southern Louisiana, what 'gators roam down there now, be they political or be
they real, sunning themselves on the rocks of the tragedy of others.' He
could spin a metaphor for half an hour.

GROSS: My guest is Stephen Colbert, the host of Comedy Central's new fake
news program, "The Colbert Report." We'll talk more after a break. This is
FRESH AIR.

(Soundbite of music)

GROSS: My guest is Stephen Colbert, former senior correspondent for "The
Daily Show" with Jon Stewart. He now hosts his own fake news program, "The
Colbert Report," which follows "The Daily Show" on Comedy Central.

Let's talk about something that you do every night on the show which is The
Word.

Mr. COLBERT: Right.

GROSS: And why don't you explain what this feature is?

Mr. COLBERT: Every night on the show--at least every night so far--we do--or
I do an essay based upon a single word. The first night, as you--you know, at
the beginning of the show was truthiness. And, for instance, you know,
recently we did one called Xmas, which is about the war on Christmas. And on
the, you know, left side of my screen it has bullet points based upon what I'm
saying in my essay. I'm speaking completely self-sufficient, stand-alone
essay, hopefully comedic. And on the left side of the screen, it's giving
bullet points that are excerpting parts of what I've said or commenting on
what I just said. And the bullet points end up being their own character.
Sometimes they're reinforcing my arguments. Sometimes they're sort of
countermanding my argument. But it's sort of a textual addition of jokes or
satire to the verbal essay I'm doing at the moment.

GROSS: You did your editorial this week on the war against Christmas and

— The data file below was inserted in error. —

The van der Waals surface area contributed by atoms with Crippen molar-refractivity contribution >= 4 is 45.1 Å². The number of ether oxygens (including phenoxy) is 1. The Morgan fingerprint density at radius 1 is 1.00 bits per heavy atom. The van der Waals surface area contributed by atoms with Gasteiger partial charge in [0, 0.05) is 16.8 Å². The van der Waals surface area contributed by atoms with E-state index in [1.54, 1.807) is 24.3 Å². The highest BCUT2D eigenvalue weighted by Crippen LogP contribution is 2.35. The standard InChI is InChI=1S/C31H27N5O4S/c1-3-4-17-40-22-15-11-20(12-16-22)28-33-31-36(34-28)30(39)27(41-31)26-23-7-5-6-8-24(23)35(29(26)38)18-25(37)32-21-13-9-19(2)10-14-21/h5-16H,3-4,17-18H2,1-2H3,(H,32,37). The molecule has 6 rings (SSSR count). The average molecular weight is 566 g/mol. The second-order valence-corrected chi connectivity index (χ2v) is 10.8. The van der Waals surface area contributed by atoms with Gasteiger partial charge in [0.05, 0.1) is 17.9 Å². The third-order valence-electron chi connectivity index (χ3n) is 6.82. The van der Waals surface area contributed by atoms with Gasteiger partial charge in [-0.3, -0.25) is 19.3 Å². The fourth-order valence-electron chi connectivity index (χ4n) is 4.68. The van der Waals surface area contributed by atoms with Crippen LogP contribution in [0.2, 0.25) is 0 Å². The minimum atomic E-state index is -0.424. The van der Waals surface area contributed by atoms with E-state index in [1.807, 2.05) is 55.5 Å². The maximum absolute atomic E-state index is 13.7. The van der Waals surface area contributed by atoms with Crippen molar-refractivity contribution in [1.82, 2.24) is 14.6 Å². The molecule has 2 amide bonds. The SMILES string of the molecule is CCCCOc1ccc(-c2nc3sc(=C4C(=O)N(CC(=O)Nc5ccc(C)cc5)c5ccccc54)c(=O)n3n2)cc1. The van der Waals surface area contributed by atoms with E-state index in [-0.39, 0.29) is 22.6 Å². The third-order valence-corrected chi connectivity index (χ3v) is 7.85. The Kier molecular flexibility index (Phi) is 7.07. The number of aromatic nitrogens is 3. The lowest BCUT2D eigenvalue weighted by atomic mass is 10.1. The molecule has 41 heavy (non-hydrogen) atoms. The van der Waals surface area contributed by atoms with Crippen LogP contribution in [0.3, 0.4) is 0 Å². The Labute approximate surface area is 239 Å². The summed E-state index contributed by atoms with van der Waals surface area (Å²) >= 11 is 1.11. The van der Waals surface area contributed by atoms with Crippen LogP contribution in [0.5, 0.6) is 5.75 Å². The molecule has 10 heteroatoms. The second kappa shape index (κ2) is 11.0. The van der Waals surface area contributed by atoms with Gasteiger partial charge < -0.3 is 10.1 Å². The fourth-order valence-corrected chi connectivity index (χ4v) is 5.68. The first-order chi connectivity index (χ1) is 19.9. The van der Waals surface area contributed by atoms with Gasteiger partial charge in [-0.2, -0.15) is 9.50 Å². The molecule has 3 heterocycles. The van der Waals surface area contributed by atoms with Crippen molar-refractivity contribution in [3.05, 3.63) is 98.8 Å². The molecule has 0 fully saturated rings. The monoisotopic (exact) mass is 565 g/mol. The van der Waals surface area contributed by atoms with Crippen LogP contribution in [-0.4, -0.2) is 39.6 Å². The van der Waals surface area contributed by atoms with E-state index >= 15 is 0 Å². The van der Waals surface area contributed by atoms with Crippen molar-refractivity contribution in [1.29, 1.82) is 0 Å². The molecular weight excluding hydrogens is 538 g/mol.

you've been hammering that for a while on the show.

Mr. COLBERT: Absolutely, yeah. Well, I mean...

GROSS: Oh, yeah...

Mr. COLBERT: There are only--only 80 percent of America is Christian and so
they're clearly a persecuted minority and, I mean--and they've got no power
here, other than the president, the Congress and the state legislatures.
But other than that, these are helpless people who are being denied their
right to say `Merry Christmas' to each other. And I think it's time to do
something about it. As O'Reilly said on his show last night, `What people
want when they go into a discount store like Target is to see Merry Christmas
up there. Then they want a dozen tube socks for $1.99. But first they want
to see Merry Christmas up there. That's why they're going to that store. OK.
Are you listening, Target? You're on the list. Watch out.'

The oddest thing is that this is asking for the commercialization of
Christmas. They're asking stores to say Merry Christmas in their advertising
when didn't the Charlie Brown Christmas special tell us we weren't supposed to
do that?

GROSS: Do you feel that what you're doing is like a potent form of not only,
like, news critique but media criticism?

Mr. COLBERT: Well, it definitely is more heavily media than news. Jon and
"The Daily Show" is more news. I mean, they're really tied to the daily news
cycle. And while we are, to a certain extent, our goal is, you know,
eventually to have the kind of viewership or weight that we can actually lead
the news cycle the way O'Reilly does, you know. He determines what's going to
be talked about on that show. This is what's bugging him today, and, in a
way, that's more satire about what the media does than about what's happening
in the news.

GROSS: You know, as you said, one of the differences between what you're
doing on your show and what Jon Stewart does on "The Daily Show" is that he's
talking about the news. You're talk--you're mostly satirizing the media that
covers the news, particularly the TV media. And you have to stay in character
during the whole show. I mean, Stewart can go in and out of character, but
you have to stay in it and you have to completely carry the show. Like,
you're on camera every second except for the moments that your guest of the
evening isn't on. You don't have reporters in the way that he does.

Mr. COLBERT: Yeah.

GROSS: So it seems to me it's a...

Mr. COLBERT: I think the correspondents are a--really a drag on a program.
I'm against them.

GROSS: They just take away air time from you.

Mr. COLBERT: They really do.

GROSS: Yeah. So that's really a lot to carry. It seems--I mean, you seem to